She also knew that this woman liked John. The way she looked at him during their previous dinner at Pooja’s, the glittering eyes throwing admiring glances, the fluttering pulse and moist lips were hardly secrets hidden from a seasoned observer. Mrs. Soni was sure the woman had already made up her heart to accept John and was simply waiting for his inquiry.
The only question was what was keeping them from achieving their shared desire. Arrangements by a concerned third party were clearly required here, as in most successful relationships.
She shook her head again and let her exasperation creep into her next words.
“Well, then get along upstairs before the coffee grows cold and the ice cream melts into a soup.”
The evening had gone well, in Reese’s estimation.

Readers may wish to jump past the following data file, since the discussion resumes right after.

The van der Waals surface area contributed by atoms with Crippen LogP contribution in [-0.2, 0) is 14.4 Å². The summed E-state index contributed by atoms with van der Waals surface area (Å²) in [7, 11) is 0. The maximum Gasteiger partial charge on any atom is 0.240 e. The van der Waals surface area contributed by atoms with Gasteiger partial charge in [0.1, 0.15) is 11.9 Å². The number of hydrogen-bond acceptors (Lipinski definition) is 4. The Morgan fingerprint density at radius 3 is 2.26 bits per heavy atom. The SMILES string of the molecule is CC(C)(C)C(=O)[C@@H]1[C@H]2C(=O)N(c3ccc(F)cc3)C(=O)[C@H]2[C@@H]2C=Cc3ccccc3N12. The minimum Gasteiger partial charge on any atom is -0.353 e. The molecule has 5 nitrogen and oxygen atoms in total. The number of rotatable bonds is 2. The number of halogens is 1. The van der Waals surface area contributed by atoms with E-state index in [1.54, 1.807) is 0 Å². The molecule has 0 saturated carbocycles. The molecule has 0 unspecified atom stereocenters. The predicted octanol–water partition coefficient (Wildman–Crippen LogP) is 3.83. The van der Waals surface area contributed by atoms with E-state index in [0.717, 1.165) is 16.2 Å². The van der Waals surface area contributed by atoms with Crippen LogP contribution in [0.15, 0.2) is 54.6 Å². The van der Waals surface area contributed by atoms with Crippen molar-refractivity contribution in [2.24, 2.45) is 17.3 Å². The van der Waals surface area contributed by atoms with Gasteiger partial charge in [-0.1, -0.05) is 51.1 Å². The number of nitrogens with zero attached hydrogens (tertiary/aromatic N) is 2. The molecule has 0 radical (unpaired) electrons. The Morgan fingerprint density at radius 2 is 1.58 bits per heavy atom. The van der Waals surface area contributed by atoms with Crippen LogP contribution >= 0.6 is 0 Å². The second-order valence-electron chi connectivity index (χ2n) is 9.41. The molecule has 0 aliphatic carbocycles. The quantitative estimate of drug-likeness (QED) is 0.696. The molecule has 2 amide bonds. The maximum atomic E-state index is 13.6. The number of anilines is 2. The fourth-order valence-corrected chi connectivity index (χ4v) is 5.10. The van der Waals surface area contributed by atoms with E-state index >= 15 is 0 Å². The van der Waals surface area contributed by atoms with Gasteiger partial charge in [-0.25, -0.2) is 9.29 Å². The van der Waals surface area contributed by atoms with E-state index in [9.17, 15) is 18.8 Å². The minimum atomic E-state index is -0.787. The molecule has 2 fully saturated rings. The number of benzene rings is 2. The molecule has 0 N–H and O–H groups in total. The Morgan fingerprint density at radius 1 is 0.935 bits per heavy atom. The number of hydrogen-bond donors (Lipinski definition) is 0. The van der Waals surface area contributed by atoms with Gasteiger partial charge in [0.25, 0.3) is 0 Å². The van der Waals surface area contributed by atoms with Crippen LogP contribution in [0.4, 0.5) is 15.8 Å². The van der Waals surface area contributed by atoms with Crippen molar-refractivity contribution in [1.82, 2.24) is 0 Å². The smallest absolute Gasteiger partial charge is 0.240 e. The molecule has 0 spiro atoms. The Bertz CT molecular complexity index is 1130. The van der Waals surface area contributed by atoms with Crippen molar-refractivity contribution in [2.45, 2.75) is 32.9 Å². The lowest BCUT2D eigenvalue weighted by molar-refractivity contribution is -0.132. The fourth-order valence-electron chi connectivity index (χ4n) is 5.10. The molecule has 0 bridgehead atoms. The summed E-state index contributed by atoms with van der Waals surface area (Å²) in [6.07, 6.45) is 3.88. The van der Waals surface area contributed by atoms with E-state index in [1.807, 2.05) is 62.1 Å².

The fun of leading Fusco on a merry chase around the neighborhood had lifted his spirits and kept him from brooding over the dinner ahead. He wondered briefly if he should tell Joss that her partner was stationed across the street on look-out, but he decided against it. The news would just make her fret and scold him, activities she did with regularity anyway. No need to bring additional reasons to her attention at this delicate juncture.
Leaving Fusco to his sub and cookies in the sandwich shop across the street, Reese had rushed through a shower and taken up his station at his usual booth near the back of Pooja’s long main dining room.
At some point in his circuit of the wind-blown blocks, he had decided on a dark blue shirt and black trousers and that is what he stuck with, although the crispness of Mr. Lee’s white shirts was enticing.
But he figured that she saw him almost every day and every day he wore a white shirt, so a bit of variety was called for now.
Shaving was a problem, given the bruise blooming on his chin. That kid had clocked him pretty good for a lightweight. He thought about skipping the second shave of the day, but he knew if he did he would regret it later; a faint shadow along his jaw was already peeking through. And more importantly, he didn’t want her to regret it.